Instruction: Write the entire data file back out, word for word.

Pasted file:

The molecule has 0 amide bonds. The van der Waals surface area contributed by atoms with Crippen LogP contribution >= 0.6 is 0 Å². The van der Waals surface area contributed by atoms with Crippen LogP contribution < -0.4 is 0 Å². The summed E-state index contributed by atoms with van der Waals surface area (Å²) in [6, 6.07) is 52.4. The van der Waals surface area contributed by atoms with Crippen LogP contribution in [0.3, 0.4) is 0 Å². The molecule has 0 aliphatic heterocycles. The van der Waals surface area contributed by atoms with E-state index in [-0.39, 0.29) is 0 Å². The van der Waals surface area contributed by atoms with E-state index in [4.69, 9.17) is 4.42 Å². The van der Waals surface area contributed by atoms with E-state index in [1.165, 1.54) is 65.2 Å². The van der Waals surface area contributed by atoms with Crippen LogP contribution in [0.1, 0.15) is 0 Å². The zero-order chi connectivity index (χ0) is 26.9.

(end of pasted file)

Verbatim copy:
The molecule has 0 amide bonds. The van der Waals surface area contributed by atoms with Crippen LogP contribution >= 0.6 is 0 Å². The van der Waals surface area contributed by atoms with Crippen LogP contribution < -0.4 is 0 Å². The summed E-state index contributed by atoms with van der Waals surface area (Å²) in [6, 6.07) is 52.4. The van der Waals surface area contributed by atoms with Crippen LogP contribution in [0.3, 0.4) is 0 Å². The molecule has 0 aliphatic heterocycles. The van der Waals surface area contributed by atoms with E-state index in [-0.39, 0.29) is 0 Å². The van der Waals surface area contributed by atoms with E-state index in [4.69, 9.17) is 4.42 Å². The van der Waals surface area contributed by atoms with E-state index in [1.165, 1.54) is 65.2 Å². The van der Waals surface area contributed by atoms with Crippen LogP contribution in [0.1, 0.15) is 0 Å². The zero-order chi connectivity index (χ0) is 26.9.